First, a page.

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Richards: False Prophecies of a Robotic Future Are Based on a False Darwinian Premise

We’ve just posted some excellent comments by Discovery Institute Senior Fellow Jay Richards who spoke at the launch of Discovery’s Bradley Center on Natural and Artificial Intelligence in Dallas. Watch it here:

As Dr. Richards observes, what he calls the Officially Smart People have been seeding the media conversation with a pair of contradictory prophecies about the rise of robots. One is ridiculously dystopian, the other absurdly utopian. In both, robots replace almost all human workers. In both cases, the scenario of total robotic replacement stems from a Darwinian premise that humans are nothing more than evolved “meat machines.” Richards: 

If that’s true, if we’re just machines, we’re produced by this blind Darwinian process and we become conscious and create things, then there’s no reason to assume that machines we designed to do thinking won’t do that better than we can and ultimately replace us without remainder. So that everything about us can ultimately be replaced mentally and then eventually physically through robotics.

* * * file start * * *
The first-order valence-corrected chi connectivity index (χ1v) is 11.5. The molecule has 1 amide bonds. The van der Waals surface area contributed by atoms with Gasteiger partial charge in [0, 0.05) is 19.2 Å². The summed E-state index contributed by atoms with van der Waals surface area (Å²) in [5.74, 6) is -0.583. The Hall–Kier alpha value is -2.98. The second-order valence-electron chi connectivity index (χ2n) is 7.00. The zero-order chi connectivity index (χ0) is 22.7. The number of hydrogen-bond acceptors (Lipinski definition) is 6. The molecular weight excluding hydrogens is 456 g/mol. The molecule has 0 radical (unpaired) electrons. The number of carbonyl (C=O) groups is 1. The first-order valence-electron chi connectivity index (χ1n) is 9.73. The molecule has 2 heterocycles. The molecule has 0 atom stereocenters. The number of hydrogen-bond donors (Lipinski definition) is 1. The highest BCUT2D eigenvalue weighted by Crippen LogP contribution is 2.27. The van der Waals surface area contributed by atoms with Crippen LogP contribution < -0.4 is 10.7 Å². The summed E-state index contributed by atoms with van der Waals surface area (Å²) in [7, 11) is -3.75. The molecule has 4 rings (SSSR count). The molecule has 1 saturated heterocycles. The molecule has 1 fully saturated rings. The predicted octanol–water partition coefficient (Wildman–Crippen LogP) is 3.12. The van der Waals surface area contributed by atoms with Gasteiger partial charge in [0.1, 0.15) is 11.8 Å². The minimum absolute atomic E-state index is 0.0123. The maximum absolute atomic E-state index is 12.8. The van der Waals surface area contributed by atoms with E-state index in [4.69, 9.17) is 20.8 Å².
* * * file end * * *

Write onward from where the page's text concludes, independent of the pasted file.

The key phrase there is “without remainder.” The rejoinder to this way of thinking, which Jay Richards expresses with wonderful concision, is that humans possess a unique capacity forever setting us apart from machines. It’s the capacity for “creative freedom.” In this quick video, Jay illuminates just what that means. That is George Gilder and Robert Marks with him on the stage.

David Klinghoffer

Senior Fellow and Editor, Evolution News
David Klinghoffer is a Senior Fellow at Discovery Institute and the editor of Evolution News & Science Today, the daily voice of Discovery Institute’s Center for Science & Culture, reporting on intelligent design, evolution, and the intersection of science and culture. Klinghoffer is also the author of six books, a former senior editor and literary editor at National Review magazine, and has written for the Los Angeles Times, New York Times, Wall Street Journal, Washington Post, Seattle Times, Commentary, and other publications. Born in Santa Monica, California, he graduated from Brown University in 1987 with an A.B. magna cum laude in comparative literature and religious studies. David lives near Seattle, Washington, with his wife and children.



Bradley Centercomputerscreative freedomDallasDarwinismDiscovery InstitutefutureGeorge GilderJay Richardsmachinesmeat machinesOfficially Smart PeoplepropheciesRobert Marksrobots